Roy Blunt, a Republican member of the Senate Intelligence Committee, said during the briefing that he believes it is “likely” that Flynn will be asked to testify before the panel.
On Tuesday, House Oversight Chairman Jason Chaffetz reportedly indicated on that he would not pursue further investigation into Flynn’s resignation. Devin Nunes, the chairman of the House intelligence committee, suggested that he would rather focus on why intelligence was collected on Flynn’s contacts with Russia and subsequently leaked, than on what Trump may or may not have known.
“I expect for the FBI to tell me what is going on, and they better have a good answer,” he said, according to The Post. CNN’s Manu Raju reported on Tuesday that Nunes said his committee would not “look into discussions between Trump and Flynn, citing executive privilege.”
Senate Intelligence Chairman Richard Burr offered only a muted response in a statement. “Mike Flynn served his country with distinction. The President needs a National Security Advisor whom he can trust and I defer to him to decide who best fills that role.”
Senator Rand Paul even went so far as to suggest that it would be excessive for Republicans to closely scrutinize the actions of a member of their own party. “I just don’t think it’s useful to be doing investigation after investigation, particularly of your own party,” the Kentucky senator said in an interview, according to CNN’s KFILE. “We’ll never even get started with doing the things we need to do, like repealing Obamacare, if we’re spending our whole time having Republicans investigate Republicans. I think it makes no sense.”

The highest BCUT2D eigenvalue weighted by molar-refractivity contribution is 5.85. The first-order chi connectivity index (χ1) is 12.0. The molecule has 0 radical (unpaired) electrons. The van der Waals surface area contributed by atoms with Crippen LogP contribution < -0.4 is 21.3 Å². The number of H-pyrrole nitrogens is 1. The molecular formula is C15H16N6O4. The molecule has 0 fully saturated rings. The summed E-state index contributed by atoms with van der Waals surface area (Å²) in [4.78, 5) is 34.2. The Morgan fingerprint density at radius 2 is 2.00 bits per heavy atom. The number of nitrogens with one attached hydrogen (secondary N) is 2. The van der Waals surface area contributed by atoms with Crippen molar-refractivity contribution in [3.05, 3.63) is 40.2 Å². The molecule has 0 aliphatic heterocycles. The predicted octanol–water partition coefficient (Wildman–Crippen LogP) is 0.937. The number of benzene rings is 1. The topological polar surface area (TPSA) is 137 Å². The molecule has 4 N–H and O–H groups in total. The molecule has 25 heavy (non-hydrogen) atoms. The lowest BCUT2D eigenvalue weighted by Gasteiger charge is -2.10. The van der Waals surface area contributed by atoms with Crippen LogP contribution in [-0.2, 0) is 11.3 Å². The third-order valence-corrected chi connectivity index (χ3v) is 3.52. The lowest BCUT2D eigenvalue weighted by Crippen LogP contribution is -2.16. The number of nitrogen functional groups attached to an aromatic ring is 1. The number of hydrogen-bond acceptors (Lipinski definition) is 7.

Other Republican Senators however, said Flynn’s resignation deserved a closer look.
CNN reported that Senator John Cornyn “told reporters Tuesday that the Senate standing committees with oversight of intelligence need to investigate Flynn.” Meanwhile, Senator John McCain reportedly called the resignation “a troubling indication of the dysfunction of the current national security apparatus.” Republican Senator Lindsey Graham said during an interview with CNN that he wants to know: “did General Flynn do this by himself or was he directed by somebody to do it?”
Democrats will likely be unified in calling for further inquries. During a press conference on Tuesday, Adam Schiff, the top Democrat on the House Intelligence Committee emphasized the need for a “thorough investigation of any contacts between the Trump campaign and any Russian officials during the course of the campaign.”
Specifically referring to what transpired with Flynn, Schiff criticized Ryan’s remarks earlier in the day, saying that he was “very disappointed to see the Speaker today unwilling to commit to investigate these communications between Flynn and the Russian ambassador.” He added that, if Ryan “is not willing to commit to this, he ought to allow the formation of an independent commission, and get out of the way.”
Mark Warner, the top Democrat on the Senate Intelligence Committee, said in a statement that “the American people deserve to know at whose direction Gen. Flynn was acting when he made these calls, and why the White House waited until these reports were public to take action.”